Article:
Thanks, Dave, for your recent and gentle comments about our campaign.
As an industry veteran, I’m hoping that the relationships I’ve built over the years will lead to the Major Studios agreeing to cover their Visual Effects Artists under the AMPTP/IATSE Basic Agreement. And, as our message gets disseminated over the visual effects community, I’m also hoping that affected workers will reach out to me for information; which will lead to their signing the requisite authorization cards, which will in turn lead to coverage by those Labor Agreements.
By holding meetings every few days, we are seeking out those individuals who will agree to take on a leadership role; in communicating with their co-workers, building awareness, and eventually achieving majority status.
You asked a number of great questions in your letter to VFX Soldier. I’ll try to answer as many as possible:
Would it be possible for a health care system that crosses the border?
Frankly, No. But, if we can get Labor Agreements covering US based workers as well as parallel labor agreements covering workers in Vancouver, Toronto, and Eastern Canada, we can substantially level the playing field making runaway production less financially enticing. That’s one reason why we are working so closely with Local 891 in Vancouver.
Details of retirement, and healthcare:
As you know, upon working 600 hours in a six month qualifying period, one becomes eligible for coverage in the Industry Health Plan. Covered workers can choose between The Industry Health Network of the Motion Picture and Television Fund (referred to as “TIHN”), Blue Shield of California, Kaiser, or Health Net.
TIHN and Kaiser provide for no-out-of-pocket-cost medical benefits. The employee pays no monthly premiums. The benefits are pretty complex, but a copy of the Summary Plan Description (which runs 195 pages!!!) is available on-line.
After five years, an employee is “vested” in the Industry Pension Plan; with benefits based on hours and dollars contributed.
Each employee is also covered by an Individual Account Plan (referred to as “IAP”), equal to 6% of their earnings and set aside in an account for their sole benefit.
(VFX Soldier: You can view the full details of the retirement plans here.)
Employers also contribute a percentage of wages for unworked holidays, and vacation, so that employees can receive pay for holidays (worked and not worked) and for vacation.
How much will the fees be to join??
ZERO. The IATSE will waive any initiation fees for people affiliating with our Visual Effects group, or for any other applicable local union which represents Visual Effects Workers. Dues vary from local to local but generally run between $400 and $1000 per year, depending on the earnings of the worker.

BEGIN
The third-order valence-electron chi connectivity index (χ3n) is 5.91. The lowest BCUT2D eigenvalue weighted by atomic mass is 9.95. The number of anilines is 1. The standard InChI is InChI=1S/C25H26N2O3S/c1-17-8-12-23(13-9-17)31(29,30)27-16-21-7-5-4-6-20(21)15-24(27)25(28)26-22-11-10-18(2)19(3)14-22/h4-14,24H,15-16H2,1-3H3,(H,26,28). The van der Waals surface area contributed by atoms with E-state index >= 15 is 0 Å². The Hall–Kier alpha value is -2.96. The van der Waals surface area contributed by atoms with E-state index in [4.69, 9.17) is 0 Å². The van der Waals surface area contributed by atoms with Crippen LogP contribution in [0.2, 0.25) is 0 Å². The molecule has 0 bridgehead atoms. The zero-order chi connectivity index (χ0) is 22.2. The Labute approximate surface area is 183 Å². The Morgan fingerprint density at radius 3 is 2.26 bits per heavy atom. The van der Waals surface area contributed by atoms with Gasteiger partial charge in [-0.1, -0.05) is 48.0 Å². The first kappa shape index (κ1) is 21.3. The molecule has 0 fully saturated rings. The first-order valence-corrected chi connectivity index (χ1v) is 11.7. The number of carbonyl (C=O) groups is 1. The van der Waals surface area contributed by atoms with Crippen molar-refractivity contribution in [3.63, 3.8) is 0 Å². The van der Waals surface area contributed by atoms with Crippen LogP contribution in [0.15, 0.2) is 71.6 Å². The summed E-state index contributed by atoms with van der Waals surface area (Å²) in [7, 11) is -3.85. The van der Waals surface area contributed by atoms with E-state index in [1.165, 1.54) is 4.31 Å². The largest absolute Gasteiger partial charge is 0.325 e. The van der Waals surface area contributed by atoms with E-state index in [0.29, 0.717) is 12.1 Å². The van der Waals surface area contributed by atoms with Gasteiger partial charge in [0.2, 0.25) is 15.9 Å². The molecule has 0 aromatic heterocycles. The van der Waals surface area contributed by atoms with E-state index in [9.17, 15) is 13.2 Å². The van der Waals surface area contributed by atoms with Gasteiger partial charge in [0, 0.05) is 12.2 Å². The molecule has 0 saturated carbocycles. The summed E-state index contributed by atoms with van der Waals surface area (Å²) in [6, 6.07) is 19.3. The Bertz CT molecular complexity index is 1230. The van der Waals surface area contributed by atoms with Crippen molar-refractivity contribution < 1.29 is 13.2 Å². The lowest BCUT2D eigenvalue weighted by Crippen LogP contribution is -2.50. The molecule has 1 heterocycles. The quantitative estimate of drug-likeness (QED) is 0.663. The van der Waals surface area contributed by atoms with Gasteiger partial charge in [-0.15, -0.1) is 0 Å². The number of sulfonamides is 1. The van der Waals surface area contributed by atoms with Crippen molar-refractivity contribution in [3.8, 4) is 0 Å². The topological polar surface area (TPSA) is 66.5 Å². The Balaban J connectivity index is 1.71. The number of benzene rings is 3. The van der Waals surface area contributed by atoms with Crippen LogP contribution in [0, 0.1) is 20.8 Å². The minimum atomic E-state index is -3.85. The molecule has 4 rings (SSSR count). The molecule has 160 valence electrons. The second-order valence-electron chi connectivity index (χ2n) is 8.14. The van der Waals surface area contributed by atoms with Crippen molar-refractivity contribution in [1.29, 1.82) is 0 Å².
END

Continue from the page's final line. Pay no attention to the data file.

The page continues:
How will we elect our leaders??
In a secret ballot election/democratically. Each local has local autonomy and governs itself. We currently anticipate that Visual Effects workers will have their own local.
How do I sign up without fear?
I keep all e mail addresses in a locked drawer in my office. No one else has access. I communicate with employees via a “blind cc” so their name and address don’t show up on an outgoing email. The email comes from my gmail account, so no one receives an email from the iatse.
Authorization cards are also kept in a locked drawer. At such time as we have a majority of employees at a company or facility we will seek recognition, but WE WILL NEVER SHOW THE CARDS TO THE EMPLOYER!! We would allow a neutral observer such as a Priest, Minister, or Rabbi to verify and validate the cards and cross-check them against the company’s list of eligible employees. If necessary, we would petition the National Labor Relations Board for a secret ballot election. The NLRB does not show the cards to the employer, and the employer does not know how any invidividual votes.
If intimidation (including threats of layoff or discharge) occurs, the NLRB investigates those charges. If they find them true, they issue complaint, go to trial and can eventually get a Federal Court of Appeals to enforce the order. If the employer still doesn’t comply, they can be held in Contempt of Court.
If we ever did go on strike, how would we pay our bills?
The IATSE has a pretty impressive track record and has not had to strike the Major Studios in over fifty years!!! We’ve come close a few times, but have always worked out a satisfactory deal without having to resort to a labor stoppage. We have, of course, had to resort to work stoppages when individual productions such as “The Biggest Loser” refused to recognize the union even when nearly 100% of the work-force signed authorization cards and requested a union agreement. That strike lasted a few weeks. Often the work stoppage is only one or two days. And the IATSE maintains a defense fund to assist members in the event of an industry-wide strike.
Let’s pause here. I’ll send more info later. By the way, we’ve engaged the services of a consultant to put together a plan for a presence on the web; we hope to have a site up and running soon. In the interim, feel free to share this with the soldier, or anyone else you feel would be interested. I’ll discuss immigration and work permit issues next time we talk.